As Canada heads into a federal election campaign under a pandemic cloud, COVID-19 statistics will be watched as closely as public opinion poll numbers and the dollar signs on election promises. What follows are some baseline numbers to assist in keeping tabs on what’s being billed as the first pandemic federal election campaign in our history.
Experts say that Canada has entered a fourth wave of the pandemic. Active case numbers have been on the rise over the last three weeks, but at just over 17,000 they are a long way from matching those reached in the third wave. The third wave peaked around April 20 at 88,000 cases before dropping to the 4,500 range three months later. However, since July 25 cases have taken off, as Table 1 shows.
Table 1: Change in active cases selected dates
Source: Health Infobase
Although the increase in cases last week affected most provinces, British Columbia and Alberta continued to be hardest hit. The two provinces account for only 25 percent of Canada’s population, but had over half of the reported cases as of Sunday. Doubling in Nova Scotia’s modest case numbers shown in the table may be a harbinger of history repeating. During the third wave Nova Scotia’s peak was several weeks behind the national trend, peaking at 227 cases on May 7. Hopefully, the jump in cases last week will turn out to be a blip, not a replay of the spring.
Deaths down, hospitalizations flat
As expected, vaccinations have reduced the number of deaths from COVID-19 – a downward trend that has not been affected by the rise in cases. So far in August reported deaths in Canada are averaging 50 per week, down from a weekly average of 150 in June.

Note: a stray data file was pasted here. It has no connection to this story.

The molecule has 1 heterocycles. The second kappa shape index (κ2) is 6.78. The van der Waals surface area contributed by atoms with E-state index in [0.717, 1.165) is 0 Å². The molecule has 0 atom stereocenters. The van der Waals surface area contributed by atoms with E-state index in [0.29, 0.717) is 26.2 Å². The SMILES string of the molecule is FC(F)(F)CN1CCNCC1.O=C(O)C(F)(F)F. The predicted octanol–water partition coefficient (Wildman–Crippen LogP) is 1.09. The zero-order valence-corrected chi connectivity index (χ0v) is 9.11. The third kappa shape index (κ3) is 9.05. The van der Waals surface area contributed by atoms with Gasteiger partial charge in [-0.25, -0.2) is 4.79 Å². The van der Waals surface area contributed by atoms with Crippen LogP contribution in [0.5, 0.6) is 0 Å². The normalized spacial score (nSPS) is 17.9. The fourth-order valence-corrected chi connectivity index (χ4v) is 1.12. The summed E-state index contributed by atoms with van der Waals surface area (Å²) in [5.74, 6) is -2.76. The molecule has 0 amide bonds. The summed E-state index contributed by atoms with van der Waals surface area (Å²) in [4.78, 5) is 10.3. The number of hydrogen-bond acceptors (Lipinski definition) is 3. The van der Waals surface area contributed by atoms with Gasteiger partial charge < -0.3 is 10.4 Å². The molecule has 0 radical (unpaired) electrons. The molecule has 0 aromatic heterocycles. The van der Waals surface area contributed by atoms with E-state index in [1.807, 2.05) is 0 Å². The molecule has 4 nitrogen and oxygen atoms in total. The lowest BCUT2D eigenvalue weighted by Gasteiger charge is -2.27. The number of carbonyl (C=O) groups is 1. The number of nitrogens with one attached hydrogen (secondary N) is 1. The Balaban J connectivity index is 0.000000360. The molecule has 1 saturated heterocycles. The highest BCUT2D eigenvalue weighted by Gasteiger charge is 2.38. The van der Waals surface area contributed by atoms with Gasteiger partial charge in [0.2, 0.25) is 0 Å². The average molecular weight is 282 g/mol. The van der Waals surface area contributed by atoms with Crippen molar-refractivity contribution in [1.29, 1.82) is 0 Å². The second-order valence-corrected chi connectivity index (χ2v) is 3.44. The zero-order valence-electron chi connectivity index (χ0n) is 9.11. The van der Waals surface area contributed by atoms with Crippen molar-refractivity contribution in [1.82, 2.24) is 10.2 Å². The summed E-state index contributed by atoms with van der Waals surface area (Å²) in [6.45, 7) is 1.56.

Hospitalizations are another indicator of how the pandemic is progressing. The most recent data show hospitalizations across the country totalled 364 on August 9, up slightly from July 25. The number of patients in intensive care and on mechanical ventilators was down from July.
Table 2: Hospitalizations, selected dates
|July 25||Aug. 2||Aug. 9|
Source: Health Infobase
Although case rates in Canada have been climbing for the last three weeks, we compare well with other rich G-7 countries. During the third wave in April and May our vaccination rates were relatively low and our daily case rates were among the highest in the G-7. Both indicators have improved a lot since then.
On August 16 according to the New York Times vaccination tracker 64 per cent of Canadians had received two doses of vaccine, the highest percentage in the G-7 and among the top dozen countries in the world.
Average daily case rates for the week of August 8-15, although up significantly from four weeks earlier, remained the lowest in the G-7. Table 1 shows average daily case rates per million population for last week, compared with mid-May and mid-July for G-7 countries.
Table 3: Daily new case average per million
|May 16-23||July 11-18||Aug. 8-15|
As Table 3 shows, Canada had the second highest daily case rate in mid-May and the lowest in July. Despite the sharp increase from 9.9 to 49.6 daily cases per million from a month ago, Canada continued to have the lowest daily rate of new cases last week, far below the numbers for the United Kingdom, the U.S. and France. However, the five-fold increase from 9.9 daily cases per million in July to 49.6 last week is the sharpest in the G-7, making this metric worth watching as the campaign proceeds.